The importance of educating our youth about littering

Published 7:00 am Wednesday, April 27, 2016

I woke up early Saturday morning and drove to Poplarville to cover the city’s annual Keep Poplarville Beautiful event.
It was a beautiful day complete with sunshine and a crisp breeze.
As I walked to the gazebo in City Park, I was glad to see such a great turnout.
There were many young adults gathered and they appeared to be excited to clean up their hometown.
In order to take some pictures of people picking up trash, I drove around the community and many were excited to have their picture taken.
As a former Girl Scout, I was proud to see the young Daisys in action at the public library.
I took many pictures of people cleaning up, but the one thing I never saw was a scowl or heard complaints.
For the most part, many young people enjoy spending their Saturday mornings sleeping late or watching cartoons.
And if they do have to get up early, they can be grumpy.
I was when I was a teenager and sometimes still am.
It was heartwarming to see the residents of Poplarville working together to rid the streets of trash and other debris.
Littering is a terrible habit.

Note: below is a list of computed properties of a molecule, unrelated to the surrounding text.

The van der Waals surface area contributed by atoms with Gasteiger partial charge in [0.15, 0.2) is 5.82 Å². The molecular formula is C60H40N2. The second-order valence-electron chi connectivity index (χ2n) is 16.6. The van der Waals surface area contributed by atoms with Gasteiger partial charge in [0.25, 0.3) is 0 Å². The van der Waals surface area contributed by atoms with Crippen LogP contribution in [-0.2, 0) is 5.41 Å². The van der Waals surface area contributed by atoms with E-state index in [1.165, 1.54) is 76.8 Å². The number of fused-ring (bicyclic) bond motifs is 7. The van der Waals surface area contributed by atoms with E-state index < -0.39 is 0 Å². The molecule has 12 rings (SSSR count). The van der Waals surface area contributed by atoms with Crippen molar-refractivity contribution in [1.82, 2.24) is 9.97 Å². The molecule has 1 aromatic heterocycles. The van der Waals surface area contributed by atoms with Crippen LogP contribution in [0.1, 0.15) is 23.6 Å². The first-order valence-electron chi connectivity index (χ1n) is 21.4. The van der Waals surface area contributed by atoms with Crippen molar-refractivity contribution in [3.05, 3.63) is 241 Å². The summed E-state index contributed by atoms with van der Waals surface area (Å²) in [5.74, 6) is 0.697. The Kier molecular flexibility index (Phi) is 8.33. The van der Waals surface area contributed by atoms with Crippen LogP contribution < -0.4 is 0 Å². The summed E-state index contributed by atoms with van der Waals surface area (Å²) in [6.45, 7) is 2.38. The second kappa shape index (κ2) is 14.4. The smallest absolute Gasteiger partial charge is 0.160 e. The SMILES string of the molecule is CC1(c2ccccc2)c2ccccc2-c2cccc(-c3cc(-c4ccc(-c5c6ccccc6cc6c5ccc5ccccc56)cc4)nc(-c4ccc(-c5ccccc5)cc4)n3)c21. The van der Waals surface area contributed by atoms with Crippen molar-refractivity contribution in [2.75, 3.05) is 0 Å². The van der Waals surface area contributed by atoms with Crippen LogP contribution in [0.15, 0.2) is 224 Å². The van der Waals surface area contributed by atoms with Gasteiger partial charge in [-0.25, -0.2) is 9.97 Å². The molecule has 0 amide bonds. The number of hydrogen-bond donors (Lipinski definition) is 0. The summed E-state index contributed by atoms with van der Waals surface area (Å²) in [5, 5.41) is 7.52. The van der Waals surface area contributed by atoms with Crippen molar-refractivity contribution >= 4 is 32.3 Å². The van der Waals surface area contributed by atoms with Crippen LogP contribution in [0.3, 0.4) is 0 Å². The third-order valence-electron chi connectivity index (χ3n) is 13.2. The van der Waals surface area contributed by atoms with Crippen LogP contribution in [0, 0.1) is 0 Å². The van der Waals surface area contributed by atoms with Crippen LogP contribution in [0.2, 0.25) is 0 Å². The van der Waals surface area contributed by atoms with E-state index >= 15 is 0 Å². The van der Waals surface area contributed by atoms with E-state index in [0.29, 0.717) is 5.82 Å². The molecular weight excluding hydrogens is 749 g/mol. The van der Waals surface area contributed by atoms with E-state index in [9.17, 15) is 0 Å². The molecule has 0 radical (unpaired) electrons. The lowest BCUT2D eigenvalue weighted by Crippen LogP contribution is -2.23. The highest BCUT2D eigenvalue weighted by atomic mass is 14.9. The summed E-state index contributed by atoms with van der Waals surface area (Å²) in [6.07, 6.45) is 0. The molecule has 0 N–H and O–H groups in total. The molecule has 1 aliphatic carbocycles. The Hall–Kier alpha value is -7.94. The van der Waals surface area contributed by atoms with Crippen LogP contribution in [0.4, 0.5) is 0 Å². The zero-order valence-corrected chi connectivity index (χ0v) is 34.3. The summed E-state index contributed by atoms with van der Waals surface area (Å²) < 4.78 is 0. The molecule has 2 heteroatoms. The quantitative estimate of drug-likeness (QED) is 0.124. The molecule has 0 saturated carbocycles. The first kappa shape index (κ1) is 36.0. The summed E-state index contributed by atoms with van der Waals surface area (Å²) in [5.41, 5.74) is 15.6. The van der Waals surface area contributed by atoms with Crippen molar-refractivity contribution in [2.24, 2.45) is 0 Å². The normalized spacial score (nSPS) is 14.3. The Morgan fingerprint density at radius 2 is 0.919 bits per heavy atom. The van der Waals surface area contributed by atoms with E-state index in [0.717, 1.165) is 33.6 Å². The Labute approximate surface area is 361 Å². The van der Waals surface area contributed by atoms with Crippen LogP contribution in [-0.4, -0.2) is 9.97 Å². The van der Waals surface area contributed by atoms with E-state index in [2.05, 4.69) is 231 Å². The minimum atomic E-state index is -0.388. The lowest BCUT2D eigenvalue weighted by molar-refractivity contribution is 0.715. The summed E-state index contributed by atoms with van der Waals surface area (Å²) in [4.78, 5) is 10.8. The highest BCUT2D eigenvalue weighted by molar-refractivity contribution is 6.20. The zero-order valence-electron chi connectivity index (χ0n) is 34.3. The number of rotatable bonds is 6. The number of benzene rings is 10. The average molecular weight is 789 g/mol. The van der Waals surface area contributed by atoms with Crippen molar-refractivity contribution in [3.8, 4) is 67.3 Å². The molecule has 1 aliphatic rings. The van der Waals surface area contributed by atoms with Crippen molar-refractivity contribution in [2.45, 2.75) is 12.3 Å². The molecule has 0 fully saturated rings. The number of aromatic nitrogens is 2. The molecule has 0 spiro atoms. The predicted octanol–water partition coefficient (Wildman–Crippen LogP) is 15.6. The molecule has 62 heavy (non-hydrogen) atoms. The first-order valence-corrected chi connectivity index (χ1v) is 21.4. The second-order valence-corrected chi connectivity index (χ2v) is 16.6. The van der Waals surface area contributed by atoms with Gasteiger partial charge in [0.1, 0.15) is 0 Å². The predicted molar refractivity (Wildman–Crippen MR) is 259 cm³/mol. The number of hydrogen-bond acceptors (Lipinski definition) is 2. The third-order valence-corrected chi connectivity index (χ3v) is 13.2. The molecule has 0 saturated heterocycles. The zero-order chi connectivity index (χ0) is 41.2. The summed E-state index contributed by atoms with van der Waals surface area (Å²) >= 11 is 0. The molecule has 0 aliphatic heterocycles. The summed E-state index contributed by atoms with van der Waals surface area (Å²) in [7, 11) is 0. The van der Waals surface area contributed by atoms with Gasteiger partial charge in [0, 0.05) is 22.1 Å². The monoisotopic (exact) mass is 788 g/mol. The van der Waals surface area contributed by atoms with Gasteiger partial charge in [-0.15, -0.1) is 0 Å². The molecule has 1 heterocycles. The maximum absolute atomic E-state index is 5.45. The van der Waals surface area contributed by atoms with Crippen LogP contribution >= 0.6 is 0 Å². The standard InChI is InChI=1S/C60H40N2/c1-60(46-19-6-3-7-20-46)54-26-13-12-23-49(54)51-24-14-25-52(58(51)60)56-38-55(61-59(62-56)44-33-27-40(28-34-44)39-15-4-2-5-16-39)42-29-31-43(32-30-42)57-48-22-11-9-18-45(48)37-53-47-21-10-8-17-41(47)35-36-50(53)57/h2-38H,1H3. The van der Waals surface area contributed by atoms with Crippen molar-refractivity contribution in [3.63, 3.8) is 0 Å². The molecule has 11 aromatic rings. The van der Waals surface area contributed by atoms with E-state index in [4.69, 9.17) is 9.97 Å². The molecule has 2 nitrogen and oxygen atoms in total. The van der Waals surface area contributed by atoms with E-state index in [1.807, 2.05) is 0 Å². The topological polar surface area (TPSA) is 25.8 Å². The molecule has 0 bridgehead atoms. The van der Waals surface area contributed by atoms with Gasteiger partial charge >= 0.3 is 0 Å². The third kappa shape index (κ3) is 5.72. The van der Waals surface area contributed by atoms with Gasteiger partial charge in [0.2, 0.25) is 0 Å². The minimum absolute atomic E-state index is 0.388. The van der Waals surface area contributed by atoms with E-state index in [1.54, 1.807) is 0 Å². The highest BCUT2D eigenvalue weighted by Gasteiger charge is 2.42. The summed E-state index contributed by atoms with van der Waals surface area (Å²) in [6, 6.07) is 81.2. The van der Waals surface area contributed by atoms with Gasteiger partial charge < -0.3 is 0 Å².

It’s not that hard to keep a trash bag in your car or throw your trash away when you reach your destination.
At almost every park I’ve been to, trash receptacles are available.
We may never understand why people litter. My guess would be it’s a combination of laziness or just a complete disregard for keeping our home and Earth beautiful.
I believe that educating our youth about littering is one of the keys to ensure this littering epidemic becomes a thing of the past.
That’s what Laurie Jaufre is doing with this clean up event.
The more our children understand about litter and its harmful effects on our environment, the more likely they are to continue these practices into adulthood.

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